There are two inviolate rules for politicians: Never wear silly hats. And never campaign at sporting events. People have gone there, after all, to escape reality, and candidates are often depressing reminders of what they wanted to leave behind.
So the fact that two Republican candidates for governor will be on the track at NASCAR events in Fontana this weekend says something, and it is this: The Inland Empire, that dominion of swing voters, ranks as so potentially prominent this year that being there is worth suffering the boos of 100,000 rabid race fans.
Neither candidate seems the NASCAR type. Meg Whitman, the billionaire former EBay chief, was asked to wave the green flag for Saturday's Stater Bros. 300. Steve Poizner, the Silicon Valley millionaire and state insurance commissioner, was asked to ride in the pace car for Sunday's Auto Club 500.
And they are not the only ones to venture to the Fontana speedway. Carly Fiorina, the former Hewlett-Packard chief running in the GOP Senate primary, was there last week. Fellow Republican Senate candidate Chuck DeVore was in nearby Corona the same day. (Barbara Boxer, the Democratic senator each would like to unseat, was in Riverside, filing reelection papers in her home county).
All the attention can seem a little odd for Inland Empire residents who used to see state politicians only from a distance as they bolted from Los Angeles to San Francisco, with occasional side trips to San Diego and the Central Valley.
Candidates follow voters, however. And as voters migrated from cities to more distant suburbs, political loyalties trailed behind. The Inland Empire, once ruby-red Republican, has turned more moderate as many of the newcomers registered as Democrats and others stayed determinedly independent.
In 2008, as economic upheaval spread, majorities in Riverside and San Bernardino counties voted for Barack Obama.
But a year into his presidency, the area is still drowning in joblessness and home foreclosures. For Republicans, that means 2008 was a blip and political control will now revert to them. Democrats counter that demographics have wrought a lasting shift, whatever the anger of the moment. In many ways, it is the nation in microcosm, fighting over the future.
"If the Republicans are going to change things, they are going to have to change here," said Shaun Bowler, a UC Riverside political scientist. "We are . . . the bloc of voters that are the angriest."
Until recently, when the effects of the recession began to thwart political expectations all over the country, the Inland Empire was moving reliably toward the center.
Bill Clinton spent much time in the area in 1992, but managed to eke out less than 40% of the vote. In 2000, Al Gore won 45% in Riverside County and 47% in San Bernardino County, precursors of Obama's majority wins eight years later.
The shift trickled down. Boxer was hardly the prototypical Inland candidate -- a female Bay Area politician from the Democratic Party's left reaches -- but she too has gained strength there. She garnered less than 40% in both counties in her first Senate run in 1992, moved to the mid-40% range in 1998 and pushed 50% in 2004.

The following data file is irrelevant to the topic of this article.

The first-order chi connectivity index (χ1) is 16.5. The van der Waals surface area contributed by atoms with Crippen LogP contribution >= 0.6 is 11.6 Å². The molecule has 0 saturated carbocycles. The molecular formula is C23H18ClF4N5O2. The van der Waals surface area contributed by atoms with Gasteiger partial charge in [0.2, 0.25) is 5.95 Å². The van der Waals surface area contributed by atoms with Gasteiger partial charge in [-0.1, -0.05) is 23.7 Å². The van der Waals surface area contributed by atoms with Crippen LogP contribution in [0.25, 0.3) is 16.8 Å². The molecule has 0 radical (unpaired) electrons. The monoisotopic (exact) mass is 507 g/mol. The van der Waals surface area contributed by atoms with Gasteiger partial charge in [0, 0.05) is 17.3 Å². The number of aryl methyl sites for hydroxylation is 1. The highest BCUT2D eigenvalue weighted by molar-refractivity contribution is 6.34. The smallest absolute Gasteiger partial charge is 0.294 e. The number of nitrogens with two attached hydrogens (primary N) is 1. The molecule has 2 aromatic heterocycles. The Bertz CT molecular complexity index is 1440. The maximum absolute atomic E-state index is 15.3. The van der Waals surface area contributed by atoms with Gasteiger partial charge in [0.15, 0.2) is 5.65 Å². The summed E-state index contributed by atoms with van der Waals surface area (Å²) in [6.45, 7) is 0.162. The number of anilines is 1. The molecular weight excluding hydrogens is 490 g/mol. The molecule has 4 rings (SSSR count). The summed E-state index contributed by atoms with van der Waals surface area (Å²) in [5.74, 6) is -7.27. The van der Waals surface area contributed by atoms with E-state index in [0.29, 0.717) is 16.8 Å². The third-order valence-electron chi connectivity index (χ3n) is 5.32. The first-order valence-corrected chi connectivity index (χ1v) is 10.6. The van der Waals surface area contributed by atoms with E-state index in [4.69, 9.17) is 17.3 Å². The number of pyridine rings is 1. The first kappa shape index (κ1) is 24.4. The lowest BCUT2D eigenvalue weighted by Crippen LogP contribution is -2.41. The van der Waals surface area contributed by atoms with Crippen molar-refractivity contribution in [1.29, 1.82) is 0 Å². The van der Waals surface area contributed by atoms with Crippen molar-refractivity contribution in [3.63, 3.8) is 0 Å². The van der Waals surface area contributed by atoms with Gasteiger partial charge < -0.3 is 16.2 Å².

Since then, however, the recession has ravaged the area. The vast housing tracts into which the newcomers had surged sprouted "for sale" signs, even if no one was buying. Jobs fell by the wayside, mortgages went unpaid. Foreclosure rates skyrocketed beyond those of the rest of the country.
Property values remain depressed, as if taunting those who held on. The December unemployment rate was 13.6% in San Bernardino County and 14.3% in Riverside County, well above California's 12.1%.
Blame has shifted to Obama as hopelessness has persisted.
"It's not just the foreclosures and high unemployment rates, but layered on top of that is the frustration that stimulus spending at the federal level and budget paralysis at the state level are not helping get the economy out of a rut," said Karthick Ramakrishnan, an associate professor of political science at UC Riverside who has studied local voters. "They just want to see results."
Boxer insisted last week that she would prevail. "Look, they all want the same thing, the Republicans, the independents or the Democrats, whatever," she said in Riverside.
"They want good jobs, they want education, they want clean water, clean air, they want fiscal responsibility, they want all the things I talked about."
Marty Wilson, a strategist for Boxer opponent Fiorina, said Republicans have "underperformed" in Inland areas recently, as Democrats have worked hard to attract new residents. "For Republicans to succeed statewide, we have to make a concerted effort to mobilize as well as turn out voters," he said.
That is why Fiorina found herself last week in a car on the Fontana track, in a photo op being replicated by Whitman and Poizner. The candidates hoped that, amid the catcalls, they might find a few votes. Bowler, the Riverside political scientist, burst out laughing at the thought.
" 'Oh, I'm here, in the hardscrabble, blue-collar Inland Empire,' " he said, gently mocking the approach. "For goodness' sake. I think that just irritates more people than not."
Each Sunday, The Week examines implications of major stories. It is archived at latimes.com/theweek.